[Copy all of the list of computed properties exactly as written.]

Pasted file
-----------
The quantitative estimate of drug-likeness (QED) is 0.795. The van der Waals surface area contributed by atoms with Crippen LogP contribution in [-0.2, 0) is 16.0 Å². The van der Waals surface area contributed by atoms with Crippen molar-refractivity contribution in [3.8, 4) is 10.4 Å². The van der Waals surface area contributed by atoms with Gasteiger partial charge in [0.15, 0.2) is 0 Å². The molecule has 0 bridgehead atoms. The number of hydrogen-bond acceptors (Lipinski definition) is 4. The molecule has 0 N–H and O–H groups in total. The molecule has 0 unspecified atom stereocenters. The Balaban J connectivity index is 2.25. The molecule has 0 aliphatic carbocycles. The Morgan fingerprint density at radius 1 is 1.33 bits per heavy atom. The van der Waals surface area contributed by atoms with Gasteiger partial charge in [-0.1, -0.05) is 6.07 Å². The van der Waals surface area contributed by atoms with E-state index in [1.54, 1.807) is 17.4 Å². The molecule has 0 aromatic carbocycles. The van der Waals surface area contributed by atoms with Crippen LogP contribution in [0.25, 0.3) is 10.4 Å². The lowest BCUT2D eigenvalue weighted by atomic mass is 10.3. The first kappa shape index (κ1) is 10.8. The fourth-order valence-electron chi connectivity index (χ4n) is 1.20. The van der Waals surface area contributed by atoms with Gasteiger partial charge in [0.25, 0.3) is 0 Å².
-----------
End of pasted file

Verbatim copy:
The quantitative estimate of drug-likeness (QED) is 0.795. The van der Waals surface area contributed by atoms with Crippen LogP contribution in [-0.2, 0) is 16.0 Å². The van der Waals surface area contributed by atoms with Crippen molar-refractivity contribution in [3.8, 4) is 10.4 Å². The van der Waals surface area contributed by atoms with Gasteiger partial charge in [0.15, 0.2) is 0 Å². The molecule has 0 bridgehead atoms. The number of hydrogen-bond acceptors (Lipinski definition) is 4. The molecule has 0 N–H and O–H groups in total. The molecule has 0 unspecified atom stereocenters. The Balaban J connectivity index is 2.25. The molecule has 0 aliphatic carbocycles. The Morgan fingerprint density at radius 1 is 1.33 bits per heavy atom. The van der Waals surface area contributed by atoms with Gasteiger partial charge in [-0.1, -0.05) is 6.07 Å². The van der Waals surface area contributed by atoms with E-state index in [1.54, 1.807) is 17.4 Å². The molecule has 0 aromatic carbocycles. The van der Waals surface area contributed by atoms with Crippen LogP contribution in [0.25, 0.3) is 10.4 Å². The lowest BCUT2D eigenvalue weighted by atomic mass is 10.3. The first kappa shape index (κ1) is 10.8. The fourth-order valence-electron chi connectivity index (χ4n) is 1.20. The van der Waals surface area contributed by atoms with Gasteiger partial charge in [0.25, 0.3) is 0 Å².